Tag Archives: Berkeley redistricting
Rent Board commissioner Alejandro Soto-Vigil challenges 22-year incumbent Linda Maio in Berkeley’s District 1
Alejandro Soto-Vigil, city Rent Board commissioner and aide to Councilman Kriss Worthington, has filed to run for Berkeley City Council in District 1. He is the sole challenger to incumbent Linda Maio, who has occupied the seat since 1992.
Soto-Vigil said he is running to burst what he calls the “bubble” of the current council.
“I think I could take the bubble out, and bridge people who are on the ground to council,” said Soto-Vigil, who grew up in Richmond and graduated from UC Berkeley and the UDC David A. Clarke School of Law in Washington, D.C. “I want to know what the pulse is of the people.” … Continue reading »
Judge Evelio Grillo ruled today in favor of using the council-majority-approved district lines in the November 2014 election. Grillo heard closing arguments in City of Berkeley v. Tim Dupuis and Mark Numainville Tuesday.
In a 35-page opinion, Grillo determined that the council-approved map, also called the BSDC map, “is the one that best complies with meeting the mandates of equal protection and minimizing any disruption to the election process.” … Continue reading »
Original post: An Alameda County Superior Court judge is expected to rule Wednesday, April 30, about which district lines the city of Berkeley should use in the November 2014 general election.
Judge Evelio Grillo heard arguments Tuesday from advocates of some kind of compromise map that is different from the map approved by a Berkeley City Council majority in December. The city of Berkeley sued the county registrar of voters and city clerk earlier this year to find out which lines to use after the council-approved map was suspended by a referendum drive.
More than 20 people — most of them in support of a compromise map, of which there are several — attended Tuesday’s hearing. They were represented primarily by Councilman Jesse Arreguín and Alejandro Soto-Vigil, along with attorneys for Councilman Kriss Worthington, Stefan Elgstrand and Phoebe Sorgen, all of whom have been named as “real parties of interest” in the lawsuit.
Attorney Margaret Prinzing, of Remcho, Johansen & Purcell, appeared for the city of Berkeley. … Continue reading »
Berkeley’s current redistricting process is a foggy mess. For readers, I’ll try to clear some of the fog by, first, presenting a timeline of pertinent events and then offering my take on these events.
1986—District elections established by voter initiative and enshrined in City Charter in response to perceived left v. moderate chaos and neighborhood unfriendliness of at-large Council elections. Boundary lines drawn for eight Council districts. These lines were to provide the template for future boundary adjustments … Continue reading »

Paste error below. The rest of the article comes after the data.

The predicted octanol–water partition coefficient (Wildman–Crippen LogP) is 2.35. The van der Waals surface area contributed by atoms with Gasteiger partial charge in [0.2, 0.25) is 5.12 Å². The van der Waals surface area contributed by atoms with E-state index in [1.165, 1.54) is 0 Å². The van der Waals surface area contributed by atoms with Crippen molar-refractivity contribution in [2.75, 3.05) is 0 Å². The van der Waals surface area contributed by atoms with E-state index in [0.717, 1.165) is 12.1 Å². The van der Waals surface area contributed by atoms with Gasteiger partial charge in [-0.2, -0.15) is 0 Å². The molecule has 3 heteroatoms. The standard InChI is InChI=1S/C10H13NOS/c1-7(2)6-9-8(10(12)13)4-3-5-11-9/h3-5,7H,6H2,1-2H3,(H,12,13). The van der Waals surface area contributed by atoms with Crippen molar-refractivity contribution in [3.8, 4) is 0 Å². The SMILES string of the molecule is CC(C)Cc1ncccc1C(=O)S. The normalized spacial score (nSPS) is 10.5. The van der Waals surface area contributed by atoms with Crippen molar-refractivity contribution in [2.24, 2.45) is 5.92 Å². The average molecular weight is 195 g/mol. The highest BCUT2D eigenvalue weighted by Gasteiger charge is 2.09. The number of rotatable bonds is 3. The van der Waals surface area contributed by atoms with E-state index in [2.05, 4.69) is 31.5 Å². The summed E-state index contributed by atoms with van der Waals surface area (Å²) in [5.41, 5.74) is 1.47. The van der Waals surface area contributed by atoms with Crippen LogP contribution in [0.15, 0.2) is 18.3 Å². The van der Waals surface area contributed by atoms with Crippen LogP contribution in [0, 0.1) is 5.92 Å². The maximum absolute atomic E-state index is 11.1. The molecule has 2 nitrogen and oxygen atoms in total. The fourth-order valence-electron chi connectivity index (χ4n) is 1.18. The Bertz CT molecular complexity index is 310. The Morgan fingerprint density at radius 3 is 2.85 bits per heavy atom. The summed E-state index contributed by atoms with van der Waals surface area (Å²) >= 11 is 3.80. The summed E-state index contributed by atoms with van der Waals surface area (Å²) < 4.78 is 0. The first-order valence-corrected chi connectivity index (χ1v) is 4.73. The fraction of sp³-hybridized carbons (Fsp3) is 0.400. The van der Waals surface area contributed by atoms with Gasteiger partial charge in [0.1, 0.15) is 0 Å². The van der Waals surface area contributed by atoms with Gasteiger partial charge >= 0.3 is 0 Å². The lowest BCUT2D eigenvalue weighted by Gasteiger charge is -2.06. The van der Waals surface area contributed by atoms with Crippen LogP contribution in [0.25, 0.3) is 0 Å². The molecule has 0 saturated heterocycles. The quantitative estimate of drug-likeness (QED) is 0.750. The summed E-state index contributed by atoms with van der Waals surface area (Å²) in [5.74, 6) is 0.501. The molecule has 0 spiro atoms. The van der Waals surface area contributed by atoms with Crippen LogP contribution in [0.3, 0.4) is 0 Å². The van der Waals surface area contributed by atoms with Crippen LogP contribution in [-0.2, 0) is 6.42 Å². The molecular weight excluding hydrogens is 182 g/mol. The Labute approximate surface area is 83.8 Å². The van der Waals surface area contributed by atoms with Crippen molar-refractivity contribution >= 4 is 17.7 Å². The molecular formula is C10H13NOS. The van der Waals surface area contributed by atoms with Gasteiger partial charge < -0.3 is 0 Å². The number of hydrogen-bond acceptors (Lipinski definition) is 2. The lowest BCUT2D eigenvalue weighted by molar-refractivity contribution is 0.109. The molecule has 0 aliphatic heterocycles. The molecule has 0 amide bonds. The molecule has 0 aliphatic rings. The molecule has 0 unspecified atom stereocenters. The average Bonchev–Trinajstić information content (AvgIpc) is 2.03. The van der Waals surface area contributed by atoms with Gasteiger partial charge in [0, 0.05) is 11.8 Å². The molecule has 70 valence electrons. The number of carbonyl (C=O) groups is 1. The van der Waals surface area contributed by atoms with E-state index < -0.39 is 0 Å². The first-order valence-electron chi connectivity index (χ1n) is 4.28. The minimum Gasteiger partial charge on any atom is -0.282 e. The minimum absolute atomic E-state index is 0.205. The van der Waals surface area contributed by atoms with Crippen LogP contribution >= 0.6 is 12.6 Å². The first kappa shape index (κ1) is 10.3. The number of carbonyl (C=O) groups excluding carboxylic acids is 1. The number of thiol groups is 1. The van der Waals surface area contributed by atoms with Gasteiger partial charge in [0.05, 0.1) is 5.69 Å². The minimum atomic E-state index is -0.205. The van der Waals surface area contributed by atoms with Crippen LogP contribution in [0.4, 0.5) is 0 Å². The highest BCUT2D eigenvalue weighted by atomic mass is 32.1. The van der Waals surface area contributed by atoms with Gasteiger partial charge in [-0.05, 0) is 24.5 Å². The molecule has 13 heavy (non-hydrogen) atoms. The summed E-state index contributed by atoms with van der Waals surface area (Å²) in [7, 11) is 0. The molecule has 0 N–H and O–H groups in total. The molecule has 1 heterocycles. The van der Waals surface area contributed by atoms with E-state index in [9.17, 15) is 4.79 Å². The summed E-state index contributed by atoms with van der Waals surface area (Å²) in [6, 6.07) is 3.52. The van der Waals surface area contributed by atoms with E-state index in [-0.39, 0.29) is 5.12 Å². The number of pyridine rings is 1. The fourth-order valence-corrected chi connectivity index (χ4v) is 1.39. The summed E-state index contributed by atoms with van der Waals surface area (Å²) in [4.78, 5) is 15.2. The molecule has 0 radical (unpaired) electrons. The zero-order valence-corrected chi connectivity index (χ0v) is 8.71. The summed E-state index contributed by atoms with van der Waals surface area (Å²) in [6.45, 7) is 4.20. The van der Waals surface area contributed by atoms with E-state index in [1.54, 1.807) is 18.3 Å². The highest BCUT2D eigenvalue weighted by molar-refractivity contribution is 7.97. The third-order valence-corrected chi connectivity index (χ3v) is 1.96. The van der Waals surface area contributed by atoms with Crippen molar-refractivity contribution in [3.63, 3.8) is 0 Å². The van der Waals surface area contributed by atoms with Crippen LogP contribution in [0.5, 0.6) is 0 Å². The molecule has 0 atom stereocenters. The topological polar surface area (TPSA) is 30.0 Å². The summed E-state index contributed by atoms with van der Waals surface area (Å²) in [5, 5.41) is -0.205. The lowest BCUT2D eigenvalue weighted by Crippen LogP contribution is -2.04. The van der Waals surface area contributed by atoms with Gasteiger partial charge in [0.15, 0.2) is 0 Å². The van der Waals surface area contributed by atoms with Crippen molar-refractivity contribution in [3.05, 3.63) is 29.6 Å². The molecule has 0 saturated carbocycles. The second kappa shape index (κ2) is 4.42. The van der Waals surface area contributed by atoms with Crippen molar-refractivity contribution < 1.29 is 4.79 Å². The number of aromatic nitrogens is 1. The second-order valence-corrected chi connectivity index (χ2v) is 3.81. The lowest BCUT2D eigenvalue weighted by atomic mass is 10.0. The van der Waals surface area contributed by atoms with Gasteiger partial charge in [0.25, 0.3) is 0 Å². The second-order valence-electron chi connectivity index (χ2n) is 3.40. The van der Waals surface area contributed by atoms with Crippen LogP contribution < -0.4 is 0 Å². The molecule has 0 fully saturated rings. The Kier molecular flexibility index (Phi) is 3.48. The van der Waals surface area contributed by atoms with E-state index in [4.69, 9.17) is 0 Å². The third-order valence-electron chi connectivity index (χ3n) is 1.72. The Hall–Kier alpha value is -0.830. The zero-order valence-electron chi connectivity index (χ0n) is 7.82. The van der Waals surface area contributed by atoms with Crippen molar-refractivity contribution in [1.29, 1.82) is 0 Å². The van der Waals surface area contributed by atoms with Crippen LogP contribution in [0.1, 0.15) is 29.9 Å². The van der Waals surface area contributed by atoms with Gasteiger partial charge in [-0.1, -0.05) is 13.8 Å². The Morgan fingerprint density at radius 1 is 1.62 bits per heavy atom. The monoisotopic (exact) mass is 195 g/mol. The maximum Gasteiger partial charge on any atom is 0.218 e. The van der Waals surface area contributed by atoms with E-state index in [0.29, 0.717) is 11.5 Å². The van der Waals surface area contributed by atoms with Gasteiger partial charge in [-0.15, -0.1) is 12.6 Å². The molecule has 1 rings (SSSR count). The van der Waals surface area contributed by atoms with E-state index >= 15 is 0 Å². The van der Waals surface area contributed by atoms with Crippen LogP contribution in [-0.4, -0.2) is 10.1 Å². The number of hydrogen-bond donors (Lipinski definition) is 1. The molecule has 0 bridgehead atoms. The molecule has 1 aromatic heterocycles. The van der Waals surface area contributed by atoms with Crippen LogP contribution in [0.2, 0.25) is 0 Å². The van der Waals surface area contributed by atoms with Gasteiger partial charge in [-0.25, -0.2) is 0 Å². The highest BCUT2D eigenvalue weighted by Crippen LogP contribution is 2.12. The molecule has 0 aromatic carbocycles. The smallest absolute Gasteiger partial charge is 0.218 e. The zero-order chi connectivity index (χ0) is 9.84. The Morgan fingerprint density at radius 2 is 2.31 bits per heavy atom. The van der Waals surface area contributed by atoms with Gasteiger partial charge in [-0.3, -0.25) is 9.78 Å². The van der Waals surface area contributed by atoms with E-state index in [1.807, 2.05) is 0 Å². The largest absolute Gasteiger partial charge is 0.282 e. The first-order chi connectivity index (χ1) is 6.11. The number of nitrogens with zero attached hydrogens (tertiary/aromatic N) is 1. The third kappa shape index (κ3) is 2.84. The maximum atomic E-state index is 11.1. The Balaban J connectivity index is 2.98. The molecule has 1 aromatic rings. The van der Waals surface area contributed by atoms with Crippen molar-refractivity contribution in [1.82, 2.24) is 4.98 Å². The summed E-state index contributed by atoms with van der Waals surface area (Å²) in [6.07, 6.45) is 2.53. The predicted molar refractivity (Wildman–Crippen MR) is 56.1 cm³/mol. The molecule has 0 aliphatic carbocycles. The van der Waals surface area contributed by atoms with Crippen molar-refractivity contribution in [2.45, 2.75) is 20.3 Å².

The Berkeley City Council is engaged in a lawsuit with itself over redistricting. With leadership and compromise, we can put this matter behind us Tuesday night (tonight).
How we got here: Redistricting is required every 10 years. Since populations shift and federal law requires that each citizen be represented equally, it was necessary for Berkeley to draw new district lines. Berkeley voters also passed Measure R, which allowed “communities of interest” to be recognized. Students, for example, considered themselves one such … Continue reading »
The city of Berkeley has filed a lawsuit against the Alameda County registrar of voters and the Berkeley city clerk to determine which district lines to use in the November 2014 election.
City officials say the lawsuit is necessary to determine district lines after a successful referendum drive by some Berkeley voters earlier this year halted the use of a new district map adopted by a 6-3 vote by the Berkeley City Council in December.
The city is required to redraw district lines every decade to rebalance the population across Berkeley’s eight council districts.
Three members of the council — Kriss Worthington (District 7), Jesse Arreguín (District 4) and Max Anderson (District 3) — have taken issue with the adopted map, primarily due to the boundaries of District 7. The district, as adopted, features a majority of student-aged voters, but detractors say it cuts out some of the most progressive members of the Cal community by failing to incorporate several blocks north and east of campus, which include co-op housing and other group living accommodations such as dorms and International House. … Continue reading »
Berkeley Councilman Jesse Arreguín has launched a ballot initiative to change the city’s approach to redistricting, arguing that “partisan self interest” and a “broken” process have crippled recent efforts, as well as those during the last redistricting attempt more than a decade ago.
Arreguín wants the city to create an independent citizen redistricting commission “that will be insulated from political influence, represent the diversity of the community, and develop lines based on objective criteria that are also not bound by incumbency.”